Magnetic Resonance Imaging (MRI)

What is an MRI?

MRI or Magnetic Resonance Imaging uses magnetic signals, rather than X-rays, to create image "slices" of the human body. An MRI creates images based on differences between types of tissues, and is often used to study nerves, muscles, ligaments, bones and other tissues in the body which cannot be viewed as well with conventional X-rays or CT scans.

The exam is performed by highly trained Technologists and is examined by a board certified Radiologist specially trained in reading MRIs who provides a written report of findings to your physician.

What to Expect

If you are scheduled for an MRI, arrive 15 minutes prior to your appointment and report to the Outpatient Registration Desk at Entrance 2 of the hospital. If you are not scheduled, if you have questions or are unable to keep your scheduled appointment, call Scheduling at (985) 730-6804. You will need a doctor's order to schedule an appointment.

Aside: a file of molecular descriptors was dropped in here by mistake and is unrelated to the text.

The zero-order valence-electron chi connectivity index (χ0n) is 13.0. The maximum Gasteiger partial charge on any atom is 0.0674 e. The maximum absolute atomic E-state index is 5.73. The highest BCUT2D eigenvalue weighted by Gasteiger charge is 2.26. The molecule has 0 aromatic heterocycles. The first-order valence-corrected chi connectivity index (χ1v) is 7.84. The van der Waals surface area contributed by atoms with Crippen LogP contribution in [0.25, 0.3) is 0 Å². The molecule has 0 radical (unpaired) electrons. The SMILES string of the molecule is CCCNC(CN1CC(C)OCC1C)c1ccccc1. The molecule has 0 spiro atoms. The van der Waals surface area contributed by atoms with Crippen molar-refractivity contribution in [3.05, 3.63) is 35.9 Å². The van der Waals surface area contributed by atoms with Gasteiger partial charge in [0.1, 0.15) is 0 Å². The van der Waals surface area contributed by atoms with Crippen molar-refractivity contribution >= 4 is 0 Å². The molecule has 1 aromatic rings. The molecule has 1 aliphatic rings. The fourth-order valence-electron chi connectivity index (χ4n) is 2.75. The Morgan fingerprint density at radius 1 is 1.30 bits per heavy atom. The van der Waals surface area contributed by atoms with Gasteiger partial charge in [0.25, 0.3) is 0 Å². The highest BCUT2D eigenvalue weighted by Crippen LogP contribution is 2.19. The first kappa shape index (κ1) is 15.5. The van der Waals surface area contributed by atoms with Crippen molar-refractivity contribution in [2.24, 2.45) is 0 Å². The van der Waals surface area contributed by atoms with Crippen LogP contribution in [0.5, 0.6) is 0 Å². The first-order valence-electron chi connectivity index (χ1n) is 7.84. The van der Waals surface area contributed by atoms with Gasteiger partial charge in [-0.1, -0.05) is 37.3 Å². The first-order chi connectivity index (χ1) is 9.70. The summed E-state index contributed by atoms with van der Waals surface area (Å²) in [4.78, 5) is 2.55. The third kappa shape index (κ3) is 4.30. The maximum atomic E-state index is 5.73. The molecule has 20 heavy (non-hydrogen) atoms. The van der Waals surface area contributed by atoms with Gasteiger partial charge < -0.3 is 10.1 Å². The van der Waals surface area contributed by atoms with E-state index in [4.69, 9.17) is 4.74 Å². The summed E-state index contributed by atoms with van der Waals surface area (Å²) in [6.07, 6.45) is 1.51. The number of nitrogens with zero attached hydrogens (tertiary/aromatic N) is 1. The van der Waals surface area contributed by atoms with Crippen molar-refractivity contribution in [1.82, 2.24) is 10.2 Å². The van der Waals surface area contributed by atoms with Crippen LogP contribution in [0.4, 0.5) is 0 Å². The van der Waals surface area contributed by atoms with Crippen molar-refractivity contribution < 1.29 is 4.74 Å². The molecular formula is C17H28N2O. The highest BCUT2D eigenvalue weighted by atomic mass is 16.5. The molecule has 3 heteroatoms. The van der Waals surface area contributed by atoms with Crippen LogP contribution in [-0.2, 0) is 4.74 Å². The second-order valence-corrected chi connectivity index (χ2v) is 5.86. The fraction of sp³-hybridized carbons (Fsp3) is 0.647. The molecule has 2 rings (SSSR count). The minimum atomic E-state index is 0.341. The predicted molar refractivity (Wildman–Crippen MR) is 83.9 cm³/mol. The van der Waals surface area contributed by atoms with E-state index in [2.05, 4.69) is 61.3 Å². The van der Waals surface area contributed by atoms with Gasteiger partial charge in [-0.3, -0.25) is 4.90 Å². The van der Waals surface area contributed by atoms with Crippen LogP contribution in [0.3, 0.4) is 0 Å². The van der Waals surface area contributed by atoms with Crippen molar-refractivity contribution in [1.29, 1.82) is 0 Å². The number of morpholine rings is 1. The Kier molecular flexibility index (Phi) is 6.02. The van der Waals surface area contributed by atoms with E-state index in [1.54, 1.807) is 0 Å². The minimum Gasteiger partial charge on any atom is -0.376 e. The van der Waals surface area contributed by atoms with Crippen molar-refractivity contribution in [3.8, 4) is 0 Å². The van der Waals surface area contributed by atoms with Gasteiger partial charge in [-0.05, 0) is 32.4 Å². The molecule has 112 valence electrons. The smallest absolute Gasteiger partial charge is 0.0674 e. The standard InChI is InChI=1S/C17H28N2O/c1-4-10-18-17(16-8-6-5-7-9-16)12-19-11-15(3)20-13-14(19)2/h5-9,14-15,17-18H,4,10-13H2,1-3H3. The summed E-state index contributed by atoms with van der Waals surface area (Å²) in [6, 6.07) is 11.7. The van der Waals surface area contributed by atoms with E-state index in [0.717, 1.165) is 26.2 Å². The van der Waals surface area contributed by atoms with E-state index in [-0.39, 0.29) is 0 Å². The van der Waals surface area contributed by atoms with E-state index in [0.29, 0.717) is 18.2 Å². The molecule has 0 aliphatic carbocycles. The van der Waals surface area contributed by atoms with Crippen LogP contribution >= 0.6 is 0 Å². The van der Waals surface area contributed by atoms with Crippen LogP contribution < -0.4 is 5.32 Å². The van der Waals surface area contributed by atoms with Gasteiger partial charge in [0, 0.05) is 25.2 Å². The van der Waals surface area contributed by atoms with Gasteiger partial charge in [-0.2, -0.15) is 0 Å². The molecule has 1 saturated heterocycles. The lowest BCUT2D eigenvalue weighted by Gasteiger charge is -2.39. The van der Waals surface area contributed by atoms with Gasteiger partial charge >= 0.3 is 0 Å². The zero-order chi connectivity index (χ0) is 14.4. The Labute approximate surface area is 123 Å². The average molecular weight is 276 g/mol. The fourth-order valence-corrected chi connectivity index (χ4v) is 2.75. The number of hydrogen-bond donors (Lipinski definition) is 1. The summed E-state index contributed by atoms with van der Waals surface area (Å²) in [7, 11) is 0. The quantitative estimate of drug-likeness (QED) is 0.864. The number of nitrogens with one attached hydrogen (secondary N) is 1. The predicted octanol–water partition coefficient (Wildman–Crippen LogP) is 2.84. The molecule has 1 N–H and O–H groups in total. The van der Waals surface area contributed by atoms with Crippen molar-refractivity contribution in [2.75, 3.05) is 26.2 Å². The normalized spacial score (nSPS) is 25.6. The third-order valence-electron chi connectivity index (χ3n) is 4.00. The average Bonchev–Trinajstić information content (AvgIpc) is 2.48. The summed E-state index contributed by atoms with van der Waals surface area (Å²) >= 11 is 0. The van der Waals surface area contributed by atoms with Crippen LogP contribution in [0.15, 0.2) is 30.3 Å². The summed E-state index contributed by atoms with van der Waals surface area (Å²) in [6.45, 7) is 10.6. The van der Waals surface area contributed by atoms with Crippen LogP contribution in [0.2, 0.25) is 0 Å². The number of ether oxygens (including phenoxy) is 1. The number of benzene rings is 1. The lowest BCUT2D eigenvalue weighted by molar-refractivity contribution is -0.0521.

Before your exam you will have to remove any metallic objects such as body piercings, hairpins, glasses, jewelry and non-permanent dentures, etc. It is better to leave jewelry at home, if possible.

The MRI scanner is shaped like a tunnel. You will lie on a table which will slide into the center containing the magnet. The part of the body being imaged will be in the middle of the scanner. During the exam, you will not feel anything, but you will hear jackhammer-like noises as the magnet and radio waves send signals to a computer. During the exam, you must remain completely still. For certain studies, you may be injected with a contrast medium which makes the part of the body being studied clearer.

Most MRI scans take between 30 and 45 minutes to complete, but some studies may last up to two hours. After the study is complete, the images will be reviewed for quality and, provided they are acceptable, you will be discharged.